Ecology, Evolution and Organismal Biology
Journal or Book Title
Physiological and Biochemical Zoology
Developmental environments can have lasting effects on an individual’s phenotype. In many reptiles, for example, egg incubation temperature permanently determines offspring sex (temperature-dependent sex determination, TSD) and also influences a suite of morphological, physiological, and behavioral traits. Thus, the contributions of sex and incubation temperature to phenotypic variation are difficult to identify because these factors are confounded under TSD. We used chemical manipulations to experimentally decouple gonadal sex and incubation temperature in a turtle with TSD (Chrysemys picta) to examine their relative and interactive effects on variation in incubation duration and offspring size. We show that warm incubation temperature accelerates development as expected and that exogenous estradiol treatment to eggs further shortens incubation duration across all incubation temperatures. Moreover, estradiol unexpectedly induced male development, resulting in male offspring hatching sooner than female offspring. Variation in offspring size was also influenced by incubation temperature and gonadal sex, but interactions between these two variables were relatively small or nonsignificant. The fitness consequences of these effects are unknown, but we provide preliminary results from our attempts at examining the long-term and sex-specific effects of incubation temperature. Manipulative experimental approaches, combined with longer-term experiments that track individuals through reproduction, will provide novel insights into the adaptive significance of developmental plasticity in long-lived organisms.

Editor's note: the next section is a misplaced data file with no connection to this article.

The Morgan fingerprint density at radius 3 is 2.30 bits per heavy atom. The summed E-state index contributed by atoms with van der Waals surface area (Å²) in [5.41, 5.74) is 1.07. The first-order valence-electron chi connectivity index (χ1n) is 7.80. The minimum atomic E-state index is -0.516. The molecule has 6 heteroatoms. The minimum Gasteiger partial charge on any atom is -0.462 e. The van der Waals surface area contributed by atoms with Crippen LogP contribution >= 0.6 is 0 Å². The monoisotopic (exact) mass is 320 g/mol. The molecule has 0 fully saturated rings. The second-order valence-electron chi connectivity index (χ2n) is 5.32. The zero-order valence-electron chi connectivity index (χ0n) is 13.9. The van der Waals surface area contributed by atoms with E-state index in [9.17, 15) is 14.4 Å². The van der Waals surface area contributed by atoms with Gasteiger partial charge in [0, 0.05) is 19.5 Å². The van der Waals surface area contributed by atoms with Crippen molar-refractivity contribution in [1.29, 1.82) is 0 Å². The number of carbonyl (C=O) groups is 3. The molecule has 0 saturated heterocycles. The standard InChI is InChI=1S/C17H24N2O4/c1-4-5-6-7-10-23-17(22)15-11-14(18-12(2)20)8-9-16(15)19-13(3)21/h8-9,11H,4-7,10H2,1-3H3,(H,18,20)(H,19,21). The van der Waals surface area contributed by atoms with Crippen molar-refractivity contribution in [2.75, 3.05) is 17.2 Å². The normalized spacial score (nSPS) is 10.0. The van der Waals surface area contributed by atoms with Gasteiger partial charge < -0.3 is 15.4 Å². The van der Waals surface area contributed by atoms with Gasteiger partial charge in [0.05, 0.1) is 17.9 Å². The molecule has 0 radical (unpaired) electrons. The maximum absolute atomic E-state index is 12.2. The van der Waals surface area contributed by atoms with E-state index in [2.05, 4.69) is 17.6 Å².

The University of Chicago
Warner, Daniel A.; Mitchell, Timothy S.; Bodensteiner, Brooke L.; and Janzen, Fredric J., "Sex and Incubation Temperature Independently Affect Embryonic Development and Offspring Size in a Turtle with Temperature-Dependent Sex Determination" (2020). Ecology, Evolution and Organismal Biology Publications. 385.